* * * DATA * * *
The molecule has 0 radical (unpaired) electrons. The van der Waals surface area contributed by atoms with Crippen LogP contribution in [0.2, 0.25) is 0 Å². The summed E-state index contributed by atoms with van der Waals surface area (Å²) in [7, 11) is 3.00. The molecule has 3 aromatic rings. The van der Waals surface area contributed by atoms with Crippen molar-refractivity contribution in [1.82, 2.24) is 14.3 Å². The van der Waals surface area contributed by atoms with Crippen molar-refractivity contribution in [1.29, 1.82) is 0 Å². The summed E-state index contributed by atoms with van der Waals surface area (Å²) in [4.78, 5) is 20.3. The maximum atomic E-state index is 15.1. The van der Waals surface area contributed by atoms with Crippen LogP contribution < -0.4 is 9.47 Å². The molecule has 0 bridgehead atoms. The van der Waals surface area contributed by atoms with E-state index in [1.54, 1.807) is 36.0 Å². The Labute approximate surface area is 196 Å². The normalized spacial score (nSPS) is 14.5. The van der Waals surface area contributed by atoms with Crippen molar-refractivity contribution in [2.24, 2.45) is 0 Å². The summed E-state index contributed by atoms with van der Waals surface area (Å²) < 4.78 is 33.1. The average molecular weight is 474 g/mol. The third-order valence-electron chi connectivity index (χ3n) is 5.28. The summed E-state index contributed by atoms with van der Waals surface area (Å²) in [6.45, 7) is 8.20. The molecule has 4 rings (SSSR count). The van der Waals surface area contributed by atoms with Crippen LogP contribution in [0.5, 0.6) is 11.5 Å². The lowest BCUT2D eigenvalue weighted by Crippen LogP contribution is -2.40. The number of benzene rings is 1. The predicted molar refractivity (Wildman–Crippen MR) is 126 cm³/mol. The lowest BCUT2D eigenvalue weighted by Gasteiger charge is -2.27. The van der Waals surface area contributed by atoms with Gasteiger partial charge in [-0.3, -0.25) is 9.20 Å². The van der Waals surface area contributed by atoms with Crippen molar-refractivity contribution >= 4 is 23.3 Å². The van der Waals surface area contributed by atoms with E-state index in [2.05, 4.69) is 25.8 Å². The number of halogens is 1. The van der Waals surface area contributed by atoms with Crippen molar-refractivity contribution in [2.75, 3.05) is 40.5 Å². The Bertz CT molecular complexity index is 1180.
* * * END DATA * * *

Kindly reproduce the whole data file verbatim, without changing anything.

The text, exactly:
The molecule has 0 radical (unpaired) electrons. The van der Waals surface area contributed by atoms with Crippen LogP contribution in [0.2, 0.25) is 0 Å². The summed E-state index contributed by atoms with van der Waals surface area (Å²) in [7, 11) is 3.00. The molecule has 3 aromatic rings. The van der Waals surface area contributed by atoms with Crippen molar-refractivity contribution in [1.82, 2.24) is 14.3 Å². The van der Waals surface area contributed by atoms with Crippen molar-refractivity contribution in [1.29, 1.82) is 0 Å². The summed E-state index contributed by atoms with van der Waals surface area (Å²) in [4.78, 5) is 20.3. The maximum atomic E-state index is 15.1. The van der Waals surface area contributed by atoms with Crippen LogP contribution < -0.4 is 9.47 Å². The molecule has 0 bridgehead atoms. The van der Waals surface area contributed by atoms with E-state index in [1.54, 1.807) is 36.0 Å². The Labute approximate surface area is 196 Å². The normalized spacial score (nSPS) is 14.5. The van der Waals surface area contributed by atoms with Crippen molar-refractivity contribution in [2.24, 2.45) is 0 Å². The summed E-state index contributed by atoms with van der Waals surface area (Å²) < 4.78 is 33.1. The average molecular weight is 474 g/mol. The third-order valence-electron chi connectivity index (χ3n) is 5.28. The summed E-state index contributed by atoms with van der Waals surface area (Å²) in [6.45, 7) is 8.20. The molecule has 4 rings (SSSR count). The van der Waals surface area contributed by atoms with Crippen LogP contribution in [0.5, 0.6) is 11.5 Å². The lowest BCUT2D eigenvalue weighted by Crippen LogP contribution is -2.40. The number of benzene rings is 1. The predicted molar refractivity (Wildman–Crippen MR) is 126 cm³/mol. The lowest BCUT2D eigenvalue weighted by Gasteiger charge is -2.27. The van der Waals surface area contributed by atoms with Gasteiger partial charge in [-0.3, -0.25) is 9.20 Å². The van der Waals surface area contributed by atoms with Crippen molar-refractivity contribution >= 4 is 23.3 Å². The van der Waals surface area contributed by atoms with E-state index in [2.05, 4.69) is 25.8 Å². The number of halogens is 1. The van der Waals surface area contributed by atoms with Crippen molar-refractivity contribution in [2.75, 3.05) is 40.5 Å². The Bertz CT molecular complexity index is 1180.